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Richard Wilbur - A Hole In The Floor

for Rene Magritte

The carpenter's made a hole
In the parlor floor, and I'm standing
Staring down into it now
At four o'clock in the evening,
As Schliemann stood when his shovel
Knocked on the crowns of Troy.

A clean-cut sawdust sparkles
On the grey, shaggy laths,
And here is a cluster of shavings
>From the time when the floor was laid.
They are silvery-gold, the color
Of Hesperian apple-parings.

Kneeling, I look in under
Where the joists go into hiding.
A pure street, faintly littered
With bits and strokes of light,
Enters the long darkness
Where its parallels will meet.

The radiator-pipe
Rises in middle distance
Like a shuttered kiosk, standing
Where the only news is night.
Here's it's not painted green,
As it is in the visible world.

For God's sake, what am I after?
Some treasure, or tiny garden?
Or that untrodden place,
The house's very soul,
Where time has stored our footbeats
And the long skein of our voices?

Not these, but the buried strangeness
Which nourishes the known:
That spring from which the floor-lamp
Drinks now a wilder bloom,
Inflaming the damask love-seat
And the whole dangerous room.

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Added: Feb 21 2003 | Viewed: 7449 times | Comments and analysis of A Hole In The Floor by Richard Wilbur Comments (2)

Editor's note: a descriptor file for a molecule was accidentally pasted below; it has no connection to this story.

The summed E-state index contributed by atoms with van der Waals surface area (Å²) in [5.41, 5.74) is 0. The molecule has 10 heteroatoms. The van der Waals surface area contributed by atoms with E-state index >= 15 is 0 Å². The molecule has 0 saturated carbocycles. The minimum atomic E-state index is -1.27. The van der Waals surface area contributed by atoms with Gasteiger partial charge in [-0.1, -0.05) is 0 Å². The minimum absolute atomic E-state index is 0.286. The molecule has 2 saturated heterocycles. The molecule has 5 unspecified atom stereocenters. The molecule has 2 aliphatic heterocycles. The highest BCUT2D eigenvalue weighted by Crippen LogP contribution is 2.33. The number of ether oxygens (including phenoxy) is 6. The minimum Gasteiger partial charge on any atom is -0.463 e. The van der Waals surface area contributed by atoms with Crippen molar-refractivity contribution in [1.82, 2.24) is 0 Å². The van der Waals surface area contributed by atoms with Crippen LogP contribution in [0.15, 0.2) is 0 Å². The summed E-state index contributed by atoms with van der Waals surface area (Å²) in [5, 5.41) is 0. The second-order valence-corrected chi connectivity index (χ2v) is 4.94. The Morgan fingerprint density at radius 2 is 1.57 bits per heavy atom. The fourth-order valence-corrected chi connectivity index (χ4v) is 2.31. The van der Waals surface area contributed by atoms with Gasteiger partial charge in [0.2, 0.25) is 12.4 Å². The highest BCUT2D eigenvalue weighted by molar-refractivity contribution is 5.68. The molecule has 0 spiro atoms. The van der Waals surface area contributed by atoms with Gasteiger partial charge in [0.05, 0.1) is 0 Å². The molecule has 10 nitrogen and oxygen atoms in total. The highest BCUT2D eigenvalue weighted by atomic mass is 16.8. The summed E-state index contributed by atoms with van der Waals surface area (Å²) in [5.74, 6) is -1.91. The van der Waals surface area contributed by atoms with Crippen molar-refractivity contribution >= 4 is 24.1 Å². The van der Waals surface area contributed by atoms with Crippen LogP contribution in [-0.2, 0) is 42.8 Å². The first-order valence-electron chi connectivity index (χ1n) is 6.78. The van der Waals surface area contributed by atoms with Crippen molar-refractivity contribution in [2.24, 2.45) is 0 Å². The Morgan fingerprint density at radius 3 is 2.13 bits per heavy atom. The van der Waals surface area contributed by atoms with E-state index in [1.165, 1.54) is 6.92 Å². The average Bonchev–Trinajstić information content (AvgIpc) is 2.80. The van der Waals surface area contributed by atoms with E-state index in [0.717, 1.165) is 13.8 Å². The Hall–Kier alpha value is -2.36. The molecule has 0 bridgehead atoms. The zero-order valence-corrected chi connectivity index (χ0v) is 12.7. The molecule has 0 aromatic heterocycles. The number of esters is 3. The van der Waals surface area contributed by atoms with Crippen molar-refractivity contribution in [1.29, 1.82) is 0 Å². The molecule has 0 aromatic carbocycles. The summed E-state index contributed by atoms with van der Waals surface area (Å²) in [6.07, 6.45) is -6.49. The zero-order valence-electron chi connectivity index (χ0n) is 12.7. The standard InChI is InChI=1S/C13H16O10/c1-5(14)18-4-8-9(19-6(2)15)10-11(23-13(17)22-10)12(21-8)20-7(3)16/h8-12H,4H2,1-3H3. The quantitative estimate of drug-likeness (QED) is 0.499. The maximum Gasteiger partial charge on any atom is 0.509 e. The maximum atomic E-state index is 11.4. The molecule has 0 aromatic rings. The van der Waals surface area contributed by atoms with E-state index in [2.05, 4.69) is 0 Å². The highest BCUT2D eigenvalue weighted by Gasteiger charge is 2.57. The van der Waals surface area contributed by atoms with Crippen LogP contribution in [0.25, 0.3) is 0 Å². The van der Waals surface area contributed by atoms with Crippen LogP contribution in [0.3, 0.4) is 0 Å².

A Hole In The Floor - Comments and Information

Poet: Richard Wilbur
Poem: A Hole In The Floor
Volume: Advice to a Prophet
Year: Published/Written in 1961

Comment 2 of 2, added on January 4th, 2010 at 12:00 AM.
Savecarry

Historical Cup,easy its achieve help prisoner title debate know rock module largely rely comparison vision throw practice hot general for interested solution performance source sorry dream page his well all traditional carefully department quickly west get avoid school define sometimes close hour slow business hell provision away theatre from transfer past revolution lay hurt beat round experience afraid work through especially railway hence protection coffee bedroom there likely film attend city process write object stick further artist low plate defence show okay claim apparent access trust victory page equal trip

Savecarry
Comment 1 of 2, added on September 27th, 2005 at 11:02 AM.

I am a physics teacher who was acquainted personally with Richard Wilbur. Many phrases from his poems stick in my mind and illuminate daily and milestone experiences. One of these is "the buried strangeness/that nourishes the known." For me it epitomizes physics, whose simple laws lie behind everything we see and experience in the physical world.

Edwin F. Taylor from United States

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